Tiananmen football and the international language

  1. One of our favorite days on our journey. After class we walked to the infamous Tiananmen Square. As usual, Alexander had the world soccer ball attached to his hip like a barnacle.

Would the military presence stop us? What would the everyday Chinese people do and think? Would they scowl?

It sure didn’t take long to find out. We cautiously began kicking our soccer ball between us off to the side of the massive square. A soldier stood rigidly nearby. As we passed, I glanced at him and could swear I saw a slightly up turned smile. As Allie kicked me the ball, I ran by him and looked eye to eye. He WINKED!!!


Allie and I started looking for ‘playuhs’. From 4 years to 94, people wanted to be included. Not overtly mind you. The Chinese people are reserved and cautious of foreigners. But make eye contact and pass? You find a 20 year old with a little bit of skills. They stay and play then get on their way. An old lady that finds the ball at her feet, kicks the ball back. A baby who laughs and points. A pass, a smile, and always pure joy.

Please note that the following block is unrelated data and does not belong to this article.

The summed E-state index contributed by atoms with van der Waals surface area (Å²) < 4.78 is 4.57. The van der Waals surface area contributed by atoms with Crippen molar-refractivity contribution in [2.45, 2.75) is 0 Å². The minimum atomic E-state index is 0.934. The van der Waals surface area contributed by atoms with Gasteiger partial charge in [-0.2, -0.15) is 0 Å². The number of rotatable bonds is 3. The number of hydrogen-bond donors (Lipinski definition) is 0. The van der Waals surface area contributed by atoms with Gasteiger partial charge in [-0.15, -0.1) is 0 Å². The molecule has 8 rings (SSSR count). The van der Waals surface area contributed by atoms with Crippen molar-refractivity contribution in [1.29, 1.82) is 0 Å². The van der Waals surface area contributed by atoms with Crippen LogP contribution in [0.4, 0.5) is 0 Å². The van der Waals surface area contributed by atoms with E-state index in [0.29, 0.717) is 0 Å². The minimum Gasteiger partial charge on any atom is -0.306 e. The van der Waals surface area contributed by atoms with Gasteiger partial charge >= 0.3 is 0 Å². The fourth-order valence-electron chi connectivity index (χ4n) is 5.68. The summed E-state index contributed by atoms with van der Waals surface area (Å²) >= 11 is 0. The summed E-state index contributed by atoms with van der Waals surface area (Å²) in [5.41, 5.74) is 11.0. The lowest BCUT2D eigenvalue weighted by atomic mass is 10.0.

Kick someone a ball, get a pass back, and a huge smile from the unlikliest places. EVERYONE wants to be invited and included, the world over. Why can’t that be a rule. World leaders must bring a soccer ball to all world meetings, and be required to play for a day before they head off to ruin it for the rest of us?

(Below: Chinese girls watching, giggling, taking photos…and eventually playing, then autographing our “world ball”. Priceless.)

Seems wherever we go, that ball brings smiles for miles. Our big test yet were the police and military in Tiananmen Square.

But every so often…the sign says “no”

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